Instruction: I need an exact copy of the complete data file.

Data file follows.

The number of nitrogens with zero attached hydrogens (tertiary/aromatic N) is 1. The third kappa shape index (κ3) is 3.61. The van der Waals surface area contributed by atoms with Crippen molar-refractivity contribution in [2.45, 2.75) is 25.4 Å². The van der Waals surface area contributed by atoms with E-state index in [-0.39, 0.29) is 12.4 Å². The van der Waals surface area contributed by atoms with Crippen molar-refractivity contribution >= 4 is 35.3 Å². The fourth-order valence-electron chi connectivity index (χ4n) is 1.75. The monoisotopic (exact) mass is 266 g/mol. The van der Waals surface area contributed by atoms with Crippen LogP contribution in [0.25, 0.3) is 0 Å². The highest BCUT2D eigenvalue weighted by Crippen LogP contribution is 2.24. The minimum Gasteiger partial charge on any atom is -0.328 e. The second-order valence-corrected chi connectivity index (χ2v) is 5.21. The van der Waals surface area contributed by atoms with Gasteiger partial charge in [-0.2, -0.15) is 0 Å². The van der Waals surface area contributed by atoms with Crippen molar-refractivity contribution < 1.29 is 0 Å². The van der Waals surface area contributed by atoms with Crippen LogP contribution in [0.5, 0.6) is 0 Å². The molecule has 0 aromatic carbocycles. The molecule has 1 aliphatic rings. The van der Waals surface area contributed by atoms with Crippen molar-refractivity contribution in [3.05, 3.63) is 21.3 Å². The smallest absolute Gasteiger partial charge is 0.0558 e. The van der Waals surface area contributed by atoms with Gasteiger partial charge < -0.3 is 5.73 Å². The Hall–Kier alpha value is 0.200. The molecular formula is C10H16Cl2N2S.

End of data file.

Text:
The number of nitrogens with zero attached hydrogens (tertiary/aromatic N) is 1. The third kappa shape index (κ3) is 3.61. The van der Waals surface area contributed by atoms with Crippen molar-refractivity contribution in [2.45, 2.75) is 25.4 Å². The van der Waals surface area contributed by atoms with E-state index in [-0.39, 0.29) is 12.4 Å². The van der Waals surface area contributed by atoms with Crippen molar-refractivity contribution >= 4 is 35.3 Å². The fourth-order valence-electron chi connectivity index (χ4n) is 1.75. The monoisotopic (exact) mass is 266 g/mol. The van der Waals surface area contributed by atoms with Crippen LogP contribution in [0.25, 0.3) is 0 Å². The highest BCUT2D eigenvalue weighted by Crippen LogP contribution is 2.24. The minimum Gasteiger partial charge on any atom is -0.328 e. The second-order valence-corrected chi connectivity index (χ2v) is 5.21. The van der Waals surface area contributed by atoms with Gasteiger partial charge in [-0.2, -0.15) is 0 Å². The van der Waals surface area contributed by atoms with Crippen molar-refractivity contribution < 1.29 is 0 Å². The van der Waals surface area contributed by atoms with Crippen LogP contribution in [0.5, 0.6) is 0 Å². The molecule has 0 aromatic carbocycles. The molecule has 1 aliphatic rings. The van der Waals surface area contributed by atoms with Crippen molar-refractivity contribution in [3.05, 3.63) is 21.3 Å². The smallest absolute Gasteiger partial charge is 0.0558 e. The van der Waals surface area contributed by atoms with Gasteiger partial charge < -0.3 is 5.73 Å². The Hall–Kier alpha value is 0.200. The molecular formula is C10H16Cl2N2S.